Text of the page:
Cheryl Buss: Most of the time. Chris, can I interject something else?

Christopher Bru…: Sure. Yes, definitely.

Cheryl Buss: Okay. The other thing that I’m starting to find because the narcissists use projection, all right? So they are projecting what they’re doing and saying that you’re doing that, that’s wrong and you’re horrible for it. What I’m starting to hear is that the narcissist is accusing the other person now being a narcissist because the term narcissist and narcissistic abuse has gotten out there and there’s much more information. So it’s like if I work with a couple now and they’re both claiming the other one is a narcissist, I’m like, “I see you both separately before I see you together to figure out what’s really up here.” So I find that interesting.

Christopher Bru…: That is interesting. And at times I’ve wondered if the same species is married to each other, but I guess I should probably stop on that one before I go any further. So I was saying at the beginning, my firm, my wife and I especially came to know you through just some of the clients that you’d been working with that we also began to work with as well. So we know what you do, but maybe just help everybody who’s listening to this understand what you actually do professionally and in your practice and where you are, who you help, how you can see people. So that if it sounds like it might be a helpful match that they know what you do.

Cheryl Buss: Sure. As Chris said earlier, I’m a licensed clinical social worker in the state of Florida. I work with Tampa Bay Psychiatric Services and we have offices in Sarasota and Wesley Chapel. And we also provide telehealth. Psychiatric services are provided by Dr. Gluszak who’s a board certified psychiatrist for children, adolescents, and adults. And I provide mental health therapy services exclusively via telehealth. So I can see anyone in the state of Florida.

I see adults only and offer individual couples and family therapy. I specialize in narcissistic abuse recovery, which often results in a diagnosis of complex posttraumatic stress disorder and working with professionals suffering from anxiety, burnout, depression, and stress. And it’s important to remember that toxic people are everywhere. They are often very charismatic and successful in the workplace, churches, schools. So a lot of times people in those kinds of situations, those professionals working with another professional that is narcissistic, I can help them with some of those same symptoms of anxiety and depression and stress.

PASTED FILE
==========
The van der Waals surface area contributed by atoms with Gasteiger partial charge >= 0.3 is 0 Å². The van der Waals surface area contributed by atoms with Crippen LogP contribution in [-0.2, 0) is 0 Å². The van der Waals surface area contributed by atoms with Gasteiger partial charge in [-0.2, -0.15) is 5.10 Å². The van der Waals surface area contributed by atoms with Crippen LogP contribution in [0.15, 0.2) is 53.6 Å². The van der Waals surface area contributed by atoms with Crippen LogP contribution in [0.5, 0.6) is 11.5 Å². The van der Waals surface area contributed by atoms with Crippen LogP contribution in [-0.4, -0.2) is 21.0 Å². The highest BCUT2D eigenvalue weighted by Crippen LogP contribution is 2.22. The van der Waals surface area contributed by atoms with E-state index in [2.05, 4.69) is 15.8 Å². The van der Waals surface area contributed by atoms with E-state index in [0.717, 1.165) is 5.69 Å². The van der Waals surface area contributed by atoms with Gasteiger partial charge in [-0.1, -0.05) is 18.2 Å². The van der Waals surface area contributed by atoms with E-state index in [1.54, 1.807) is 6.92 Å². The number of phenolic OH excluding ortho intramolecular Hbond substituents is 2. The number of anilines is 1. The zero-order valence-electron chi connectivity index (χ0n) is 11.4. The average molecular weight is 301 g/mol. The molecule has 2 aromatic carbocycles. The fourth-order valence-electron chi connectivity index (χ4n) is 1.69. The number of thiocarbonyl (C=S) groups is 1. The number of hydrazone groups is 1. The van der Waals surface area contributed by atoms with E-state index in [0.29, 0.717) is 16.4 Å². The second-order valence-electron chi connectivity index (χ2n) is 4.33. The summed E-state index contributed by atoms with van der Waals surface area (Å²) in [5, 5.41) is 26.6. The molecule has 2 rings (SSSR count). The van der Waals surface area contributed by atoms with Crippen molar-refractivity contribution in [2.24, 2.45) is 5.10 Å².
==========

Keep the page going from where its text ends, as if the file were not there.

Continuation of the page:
Christopher Bru…: That’s I think a thing a lot of people miss out on getting help for. They just don’t understand that when they’re in a professional situation or a social situation, it doesn’t have to be a relationship. A lot of the same dynamics that come from these abusive relationships are at play because they’re in a relationship with their boss, with a co-worker, with somebody in their congregation too. It’s all relationships in this stuff that you’re talking about applies all around.

And I mean, for me, it’s knowing what I know now I think people really need to take advantage of the types of things that you and some of your colleagues in your field can offer. Looking back, I probably should have done it a couple of times. I think it would have dramatically improved my work performance as just a professional. And I think that’s sometimes an area people don’t think to really seek out help on. It doesn’t mean there’s anything wrong with you. It’s just really improving performance. I’m glad you mentioned that.

And I guess in terms of tracking you down, we’ll have your website posted here as we’re talking and link to the places this will appear, but maybe help people understand the best way to get in touch. And how does the kind of the onboarding process work with you or the first step people should take. And that way we can leave people with a way to get in touch in know what they need to do.

Cheryl Buss: Sure. My website is You can learn more about me there and my contact information is there as well, my email address and my phone number. I also offer a free 15-minute phone consult that can be booked from my website.

Christopher Bru…: Thank you so much, Cheryl, for taking the time to go through this today. Just as a reminder, we’ve been here with Cheryl Buss. She’s a therapist in the Sarasota area. She practices statewide in Florida and her specialty is narcissistic abuse and the recovery from it. My name’s Christopher Bruce and I can certainly vouch for Cheryl and the way that she helps her clients. I encourage you to reach out to her if any of this is resonating with you. Cheryl, thank you again for being part of all of this.

Cheryl Buss: Thank you so much for having me, Chris.